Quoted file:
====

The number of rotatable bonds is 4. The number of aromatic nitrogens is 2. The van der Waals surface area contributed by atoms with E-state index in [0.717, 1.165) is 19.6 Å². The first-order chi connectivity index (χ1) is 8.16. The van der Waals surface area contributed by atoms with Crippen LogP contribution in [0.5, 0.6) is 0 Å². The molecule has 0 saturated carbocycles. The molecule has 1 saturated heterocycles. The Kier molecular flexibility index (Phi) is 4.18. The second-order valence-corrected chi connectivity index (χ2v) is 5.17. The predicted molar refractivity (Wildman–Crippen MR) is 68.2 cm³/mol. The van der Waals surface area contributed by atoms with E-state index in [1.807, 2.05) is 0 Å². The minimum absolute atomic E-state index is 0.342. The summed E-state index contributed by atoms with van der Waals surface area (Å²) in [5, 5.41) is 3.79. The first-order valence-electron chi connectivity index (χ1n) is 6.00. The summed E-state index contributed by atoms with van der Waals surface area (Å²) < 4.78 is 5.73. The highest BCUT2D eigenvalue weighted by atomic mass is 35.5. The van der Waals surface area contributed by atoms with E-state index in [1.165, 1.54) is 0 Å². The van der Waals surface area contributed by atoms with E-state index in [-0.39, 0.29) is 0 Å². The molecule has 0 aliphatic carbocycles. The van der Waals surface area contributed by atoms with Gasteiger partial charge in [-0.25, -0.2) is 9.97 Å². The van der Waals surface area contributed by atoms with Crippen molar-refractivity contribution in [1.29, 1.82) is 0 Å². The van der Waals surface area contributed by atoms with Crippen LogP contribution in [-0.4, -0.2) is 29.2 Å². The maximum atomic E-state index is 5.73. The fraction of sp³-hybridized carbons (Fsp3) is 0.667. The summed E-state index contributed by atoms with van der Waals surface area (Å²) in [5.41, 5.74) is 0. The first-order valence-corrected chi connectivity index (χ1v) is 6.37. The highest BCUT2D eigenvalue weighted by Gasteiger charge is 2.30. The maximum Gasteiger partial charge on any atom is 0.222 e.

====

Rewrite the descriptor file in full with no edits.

The number of rotatable bonds is 4. The number of aromatic nitrogens is 2. The van der Waals surface area contributed by atoms with E-state index in [0.717, 1.165) is 19.6 Å². The first-order chi connectivity index (χ1) is 8.16. The van der Waals surface area contributed by atoms with Crippen LogP contribution in [0.5, 0.6) is 0 Å². The molecule has 0 saturated carbocycles. The molecule has 1 saturated heterocycles. The Kier molecular flexibility index (Phi) is 4.18. The second-order valence-corrected chi connectivity index (χ2v) is 5.17. The predicted molar refractivity (Wildman–Crippen MR) is 68.2 cm³/mol. The van der Waals surface area contributed by atoms with E-state index in [1.807, 2.05) is 0 Å². The minimum absolute atomic E-state index is 0.342. The summed E-state index contributed by atoms with van der Waals surface area (Å²) in [5, 5.41) is 3.79. The first-order valence-electron chi connectivity index (χ1n) is 6.00. The summed E-state index contributed by atoms with van der Waals surface area (Å²) < 4.78 is 5.73. The highest BCUT2D eigenvalue weighted by atomic mass is 35.5. The van der Waals surface area contributed by atoms with E-state index in [1.165, 1.54) is 0 Å². The van der Waals surface area contributed by atoms with E-state index in [-0.39, 0.29) is 0 Å². The molecule has 0 aliphatic carbocycles. The van der Waals surface area contributed by atoms with Gasteiger partial charge in [-0.25, -0.2) is 9.97 Å². The van der Waals surface area contributed by atoms with Crippen molar-refractivity contribution in [1.29, 1.82) is 0 Å². The van der Waals surface area contributed by atoms with Crippen LogP contribution in [-0.4, -0.2) is 29.2 Å². The maximum atomic E-state index is 5.73. The fraction of sp³-hybridized carbons (Fsp3) is 0.667. The summed E-state index contributed by atoms with van der Waals surface area (Å²) in [5.41, 5.74) is 0. The first-order valence-corrected chi connectivity index (χ1v) is 6.37. The highest BCUT2D eigenvalue weighted by Gasteiger charge is 2.30. The maximum Gasteiger partial charge on any atom is 0.222 e.